ear of failure. This is how I’ve armchair diagnosed a friend of mine. He’s an extremely creative and talented guy who’s resisted ever pursuing those talents professionally. None the less he pursues them. In his spare time. A weekend hobbiest of music and film and art. But recently my friend stumbled into a bit of a great project.
His tinkering with short film has landed him a commissioned gig directing a budgeted documentary. (I toil away for years, this guy steps in it like gum on the sidewalk – go fig). The thing is, my friend doesn’t want the gig. Being paid to deliver results; that’s not his scene. That’s responsibility or onus or accountability– Whatever it is that he’s avoided as long as I’ve known him.
Years ago. Before the word blog existed. When YouTube was inconceivable. When modems had wires and made ridiculous screeching noises. I had just graduated college and was the assistant manager at something called a video store.
And assistant manager at a video store was as far as I’d plotted my professional life.
Round about that time, a buddy of mine and I were exploring this burgeoning internet thing. This was a different buddy. What came of it was a humorous web magazine. A venue for us to air our tomfoolery to the world. It was fun. I remember one time we got mentioned on a local radio station. Our five views a day spiked to 75. Then back to five. What a hoot.
Flash forward six months and the site’s grown in popularity along with the medium. Then we get a call. We’re invited to a meeting with the organizers of the largest comedy festival on earth. You know the one. Yeah, that one.
We’re just kids (mentally). So in we walk, lambs to the slaughter, to this ridiculous corner office at the top of a very tall building. Once we dispensed with the pleasantries they asked:
So, how long have you guys been doing comedy?
Not only did we not have an answer to this seemingly casual question, we couldn’t even really wrap our heads around it.
Professionally. That’s what they meant. How long have you been doing comedy professionally?
I’m the assistant manager at a video store– How long have I been doing comedy? What?– Corner office, guys in laid back stylish suit jackets with jobs– This wasn’t a joke, we’d been invited there as professionals. When did that happen? That morning I was just an idiot with working knowledge of HTML and some funny observations.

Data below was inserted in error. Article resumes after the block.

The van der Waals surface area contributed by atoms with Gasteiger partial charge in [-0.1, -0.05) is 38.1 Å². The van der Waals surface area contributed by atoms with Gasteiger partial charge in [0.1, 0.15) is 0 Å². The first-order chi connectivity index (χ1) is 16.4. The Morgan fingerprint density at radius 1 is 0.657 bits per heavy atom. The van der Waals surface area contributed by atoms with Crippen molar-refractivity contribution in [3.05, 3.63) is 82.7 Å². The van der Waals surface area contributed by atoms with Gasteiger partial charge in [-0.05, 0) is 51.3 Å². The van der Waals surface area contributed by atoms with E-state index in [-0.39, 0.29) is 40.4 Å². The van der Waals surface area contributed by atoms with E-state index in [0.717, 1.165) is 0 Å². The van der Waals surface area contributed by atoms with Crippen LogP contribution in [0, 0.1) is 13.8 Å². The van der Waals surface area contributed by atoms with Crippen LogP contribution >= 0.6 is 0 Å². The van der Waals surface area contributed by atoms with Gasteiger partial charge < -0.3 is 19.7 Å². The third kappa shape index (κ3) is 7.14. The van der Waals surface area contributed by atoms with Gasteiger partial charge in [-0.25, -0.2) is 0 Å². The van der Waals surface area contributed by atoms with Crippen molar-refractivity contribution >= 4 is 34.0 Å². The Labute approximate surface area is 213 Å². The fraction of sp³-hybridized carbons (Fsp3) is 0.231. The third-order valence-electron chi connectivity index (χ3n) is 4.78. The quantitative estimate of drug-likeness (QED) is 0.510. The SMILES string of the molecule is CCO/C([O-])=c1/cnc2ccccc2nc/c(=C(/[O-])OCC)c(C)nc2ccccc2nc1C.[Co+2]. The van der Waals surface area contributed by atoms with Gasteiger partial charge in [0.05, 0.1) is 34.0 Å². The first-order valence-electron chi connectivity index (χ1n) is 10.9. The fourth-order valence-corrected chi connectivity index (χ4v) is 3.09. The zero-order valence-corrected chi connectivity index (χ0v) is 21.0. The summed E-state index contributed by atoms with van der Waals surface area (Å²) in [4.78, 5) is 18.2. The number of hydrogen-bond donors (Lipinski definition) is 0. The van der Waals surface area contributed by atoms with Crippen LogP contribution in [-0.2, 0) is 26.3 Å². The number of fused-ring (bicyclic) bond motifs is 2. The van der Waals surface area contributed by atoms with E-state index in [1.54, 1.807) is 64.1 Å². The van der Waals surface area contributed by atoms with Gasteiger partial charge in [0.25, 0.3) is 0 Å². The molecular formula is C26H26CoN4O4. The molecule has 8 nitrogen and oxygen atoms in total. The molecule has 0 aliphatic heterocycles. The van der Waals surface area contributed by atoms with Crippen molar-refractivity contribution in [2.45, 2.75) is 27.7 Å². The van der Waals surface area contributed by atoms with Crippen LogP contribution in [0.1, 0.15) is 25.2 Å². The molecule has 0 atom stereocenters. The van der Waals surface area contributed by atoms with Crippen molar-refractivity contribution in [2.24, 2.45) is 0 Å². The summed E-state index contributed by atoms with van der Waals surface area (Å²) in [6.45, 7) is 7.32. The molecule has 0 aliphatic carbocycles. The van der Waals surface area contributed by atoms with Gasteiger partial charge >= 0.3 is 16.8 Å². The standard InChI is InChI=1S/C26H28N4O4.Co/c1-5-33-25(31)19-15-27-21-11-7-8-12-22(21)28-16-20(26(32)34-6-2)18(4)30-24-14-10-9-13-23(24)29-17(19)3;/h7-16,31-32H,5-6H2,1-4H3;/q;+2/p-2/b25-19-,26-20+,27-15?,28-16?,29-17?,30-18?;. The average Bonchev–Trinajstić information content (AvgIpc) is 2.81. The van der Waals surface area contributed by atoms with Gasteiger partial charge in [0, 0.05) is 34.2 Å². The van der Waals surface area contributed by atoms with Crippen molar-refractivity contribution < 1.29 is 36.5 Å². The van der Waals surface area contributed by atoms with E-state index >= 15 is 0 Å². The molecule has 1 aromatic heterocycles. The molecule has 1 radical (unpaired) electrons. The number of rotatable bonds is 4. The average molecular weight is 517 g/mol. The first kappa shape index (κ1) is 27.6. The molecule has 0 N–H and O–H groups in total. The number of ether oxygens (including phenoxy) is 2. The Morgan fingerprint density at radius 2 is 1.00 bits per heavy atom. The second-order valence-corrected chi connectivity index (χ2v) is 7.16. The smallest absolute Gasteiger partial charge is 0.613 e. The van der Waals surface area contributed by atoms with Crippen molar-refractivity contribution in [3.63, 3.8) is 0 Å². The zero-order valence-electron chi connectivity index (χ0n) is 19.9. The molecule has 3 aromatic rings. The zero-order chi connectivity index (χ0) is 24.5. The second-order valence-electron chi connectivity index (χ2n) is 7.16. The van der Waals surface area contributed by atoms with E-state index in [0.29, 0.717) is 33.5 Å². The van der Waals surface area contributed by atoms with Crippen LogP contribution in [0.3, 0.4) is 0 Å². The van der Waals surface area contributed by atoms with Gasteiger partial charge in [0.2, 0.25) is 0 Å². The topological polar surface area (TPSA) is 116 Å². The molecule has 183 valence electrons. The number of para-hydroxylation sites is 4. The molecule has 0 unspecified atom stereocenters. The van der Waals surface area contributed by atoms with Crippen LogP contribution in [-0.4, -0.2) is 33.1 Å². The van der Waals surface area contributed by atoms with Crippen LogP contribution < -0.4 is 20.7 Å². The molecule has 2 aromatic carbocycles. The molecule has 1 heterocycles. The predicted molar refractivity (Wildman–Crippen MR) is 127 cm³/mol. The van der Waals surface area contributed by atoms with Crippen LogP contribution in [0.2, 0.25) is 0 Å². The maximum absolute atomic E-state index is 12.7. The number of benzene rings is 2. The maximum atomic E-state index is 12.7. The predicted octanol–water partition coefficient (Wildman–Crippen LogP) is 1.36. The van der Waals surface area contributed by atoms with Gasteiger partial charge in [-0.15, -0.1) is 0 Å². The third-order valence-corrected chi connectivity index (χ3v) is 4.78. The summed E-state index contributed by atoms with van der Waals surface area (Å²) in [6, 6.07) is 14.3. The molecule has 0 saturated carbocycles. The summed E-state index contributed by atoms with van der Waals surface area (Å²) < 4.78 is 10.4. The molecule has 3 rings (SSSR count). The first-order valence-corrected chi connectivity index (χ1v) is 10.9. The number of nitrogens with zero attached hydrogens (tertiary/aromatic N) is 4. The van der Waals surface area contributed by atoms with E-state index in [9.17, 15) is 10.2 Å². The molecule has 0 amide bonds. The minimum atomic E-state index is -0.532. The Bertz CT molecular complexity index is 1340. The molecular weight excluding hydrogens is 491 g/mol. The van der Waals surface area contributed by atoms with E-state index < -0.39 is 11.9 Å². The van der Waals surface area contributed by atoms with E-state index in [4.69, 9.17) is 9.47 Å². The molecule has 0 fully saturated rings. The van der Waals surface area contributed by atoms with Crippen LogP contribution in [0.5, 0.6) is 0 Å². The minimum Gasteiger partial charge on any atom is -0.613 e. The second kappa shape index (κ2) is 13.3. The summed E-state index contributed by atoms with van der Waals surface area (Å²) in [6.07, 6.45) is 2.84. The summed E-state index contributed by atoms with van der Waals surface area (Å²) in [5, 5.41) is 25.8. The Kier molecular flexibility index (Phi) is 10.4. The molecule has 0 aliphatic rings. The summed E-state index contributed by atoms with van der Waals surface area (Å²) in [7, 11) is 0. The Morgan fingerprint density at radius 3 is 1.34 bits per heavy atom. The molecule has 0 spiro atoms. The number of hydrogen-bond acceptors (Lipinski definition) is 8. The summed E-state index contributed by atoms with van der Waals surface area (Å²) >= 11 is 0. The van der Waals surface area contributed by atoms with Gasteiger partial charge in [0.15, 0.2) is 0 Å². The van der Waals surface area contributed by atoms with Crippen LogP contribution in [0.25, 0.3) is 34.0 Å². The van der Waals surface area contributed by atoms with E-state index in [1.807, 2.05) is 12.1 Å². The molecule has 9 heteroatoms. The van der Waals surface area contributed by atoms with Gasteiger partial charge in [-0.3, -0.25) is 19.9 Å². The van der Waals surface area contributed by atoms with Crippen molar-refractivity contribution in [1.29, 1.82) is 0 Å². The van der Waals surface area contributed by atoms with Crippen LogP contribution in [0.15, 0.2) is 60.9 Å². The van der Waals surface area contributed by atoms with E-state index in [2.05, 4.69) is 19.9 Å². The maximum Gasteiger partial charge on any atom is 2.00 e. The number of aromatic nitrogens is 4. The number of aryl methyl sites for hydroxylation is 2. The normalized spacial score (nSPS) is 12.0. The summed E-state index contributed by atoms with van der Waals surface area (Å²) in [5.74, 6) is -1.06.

That was the during the dot-com boom. Much stranger things were happening. But this was our strange thing. And the reason for this meeting, the reason these kings of comedy had invited us to their palace in the sky, was to offer to buy our little web magazine.
Could have been the altitude, but my ears popped.
Between two elevator trips, one up and one back down, I had become a professional. A professional comedian as it were. Still a very odd notion to me, even – or perhaps especially – now. But from that point on I wouldn’t be able to look at anything I did the same way again.
From then on, I no longer had hobbies. I had ventures. Some would succeed, most would fail. But I made sure that everything bore the sheen of professionalism.
That’s what my short film hobbiest friend is facing now. What, I suspect, is worrying him. That once you go all the way with something, once you act the part and succeed, then you can never go back. You’ll always be taken seriously from then on. And for a lot of people, that’s too much. Responsibility, onus, accountability. Too much.
We passed on the offer. The offer from the kings of comedy. We beelined out of the building without turning our heads asking each other if those rich dudes really just asked to buy our stupid little website. We were young, charting new territory, didn’t exactly know what we were going to do next. But we knew that if they wanted what we had, we were going to hold on to it.
After all, we had to think like professionals now.
When I think about that time, I don’t wonder where I’d be now if we had taken their offer. I wonder where I’d be now if they’d never called at all.